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Bosnian army grabs more land

Muslim-led government forces expanded their strongest offensive of the 31-month war Saturday, trapping hundreds of Serb soldiers on a northwestern front and launching an attack on Serbs near Sarajevo.

The U.N. peacekeeping force, meanwhile, accused government forces of deliberately attacking French peacekeepers and threatened to call for NATO air strikes if the attacks were repeated. It was the most serious warning yet to the government army that it, too, could be hit by NATO air strikes. So far only the Bosnian Serbs have been targeted in the strikes.

The United Nations said four rounds from a government army artillery piece landed 25 to 50 yards away from a French peacekeeper observation post near the Javorak Valley, southwest of Sarajevo.

The Bosnian army, in a statement issued early today, denied that it had deliberately targeted the peacekeepers and said the fire was aimed at Bosnian Serb artillery positions.

The peacekeepers were trying to monitor a government infantry and artillery attack on Bosnian Serb positions just south of a demilitarized zone on Mount Igman, overlooking Sarajevo.

The United Nations said in a statement that it cannot allow either side to violate agreements such as the one establishing the demilitarized zone in August 1993.

"If U.N. observation posts or personnel are directly targeted by artillery or mortars, the U.N. will have no alternative but to request air support from NATO in self-defense," the statement said.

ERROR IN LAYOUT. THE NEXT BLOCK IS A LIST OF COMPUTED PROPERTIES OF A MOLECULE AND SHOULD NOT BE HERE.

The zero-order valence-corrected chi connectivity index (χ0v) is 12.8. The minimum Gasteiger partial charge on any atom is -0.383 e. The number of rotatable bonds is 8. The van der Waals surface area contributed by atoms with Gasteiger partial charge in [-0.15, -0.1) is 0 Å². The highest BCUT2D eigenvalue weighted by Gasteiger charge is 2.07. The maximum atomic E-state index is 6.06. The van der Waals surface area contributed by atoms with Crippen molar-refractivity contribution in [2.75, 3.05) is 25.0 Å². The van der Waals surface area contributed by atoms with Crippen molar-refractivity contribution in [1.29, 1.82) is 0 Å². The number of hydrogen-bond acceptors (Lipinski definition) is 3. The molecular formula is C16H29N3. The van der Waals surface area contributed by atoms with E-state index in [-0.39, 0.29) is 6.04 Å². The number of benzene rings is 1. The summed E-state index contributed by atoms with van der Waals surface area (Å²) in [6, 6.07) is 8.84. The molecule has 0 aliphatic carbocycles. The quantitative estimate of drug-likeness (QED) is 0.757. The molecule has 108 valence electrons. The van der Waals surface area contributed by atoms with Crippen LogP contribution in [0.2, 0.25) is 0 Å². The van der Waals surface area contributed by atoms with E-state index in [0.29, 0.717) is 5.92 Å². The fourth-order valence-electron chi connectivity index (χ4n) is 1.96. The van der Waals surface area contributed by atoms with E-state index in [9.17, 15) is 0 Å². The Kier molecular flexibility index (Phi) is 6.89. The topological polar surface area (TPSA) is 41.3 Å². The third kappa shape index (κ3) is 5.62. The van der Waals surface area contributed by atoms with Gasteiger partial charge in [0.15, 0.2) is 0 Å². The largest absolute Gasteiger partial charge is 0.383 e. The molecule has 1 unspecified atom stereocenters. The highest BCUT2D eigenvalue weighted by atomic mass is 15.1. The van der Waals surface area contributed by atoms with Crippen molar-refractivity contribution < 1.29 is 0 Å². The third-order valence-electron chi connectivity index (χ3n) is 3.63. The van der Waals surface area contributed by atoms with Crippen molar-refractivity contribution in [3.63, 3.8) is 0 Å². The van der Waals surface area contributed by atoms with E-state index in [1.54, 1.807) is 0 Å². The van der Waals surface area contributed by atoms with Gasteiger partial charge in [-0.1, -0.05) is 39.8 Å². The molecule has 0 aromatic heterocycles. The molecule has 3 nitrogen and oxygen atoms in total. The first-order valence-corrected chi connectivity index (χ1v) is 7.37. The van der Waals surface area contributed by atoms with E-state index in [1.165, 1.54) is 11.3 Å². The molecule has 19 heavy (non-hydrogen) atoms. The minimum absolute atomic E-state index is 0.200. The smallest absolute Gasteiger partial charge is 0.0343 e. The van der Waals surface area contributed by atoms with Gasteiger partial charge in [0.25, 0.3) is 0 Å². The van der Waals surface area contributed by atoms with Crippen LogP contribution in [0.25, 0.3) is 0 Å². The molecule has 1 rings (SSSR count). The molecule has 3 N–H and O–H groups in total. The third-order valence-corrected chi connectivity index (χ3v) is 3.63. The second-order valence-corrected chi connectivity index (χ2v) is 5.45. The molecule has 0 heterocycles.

Col. Bertrand Labarsouque, a peacekeeper spokesman, said the shelling was considered a direct attack, but that U.N. officials decided not to request an air strike Saturday night.

In northwestern Bosnia, troops of the mostly Muslim government force surrounded the town of Bosanska Krupa, trapping several hundred Serb soldiers, U.N. officials said. Government army officials said their troops had entered part of the town.

With a prewar population of about 20,000 people, the town 130 miles northwest of Sarajevo would be the largest Serb-held town to fall to the government.

Serb leaders, stung beginning last week by their worst combat setbacks of the war, threatened retaliation with a major counterattack in the northwest or renewed bombardment of Sarajevo.

The government army reported that 18 Serb mortar rounds hit the government-held Sarajevo suburb of Hrasnica on Saturday, killing one civilian and wounding seven, including two children. The shelling followed almost day-long machine gun fire in the area.

An army official in Hrasnica said his troops were prepared to retaliate with a barrage on the Serb-held suburb of Ilidza if the shelling of Hrasnica continued.

Late Saturday, Bosnian Serb leader Radovan Karadzic ordered all soldiers to report to their units. The Bosnian Serb news agency SRNA said he also ordered civilians in the 70 percent of Bosnia controlled by Serbs to stay indoors.

SRNA later claimed that Serb forces had stopped the "fierce attack" by government troops on the northwest battlefront, but there was no immediate confirmation.

An estimated 10,000 Serbs have fled since government troops launched an offensive in the northwest Tuesday that has now captured 100 square miles of land.

The Bosnian army reported that several hamlets had been burned to the ground by retreating Serb soldiers. The United Nations could not confirm the burning or the government's claim of capturing a town called Kulen Vakuf. U.N. officials did report that hundreds of Serbs had fled the town.

Bosnia has been at war since April 1992 after the republic's minority Serbs rebelled at a vote by the Muslims and Croats to secede from Yugoslavia.

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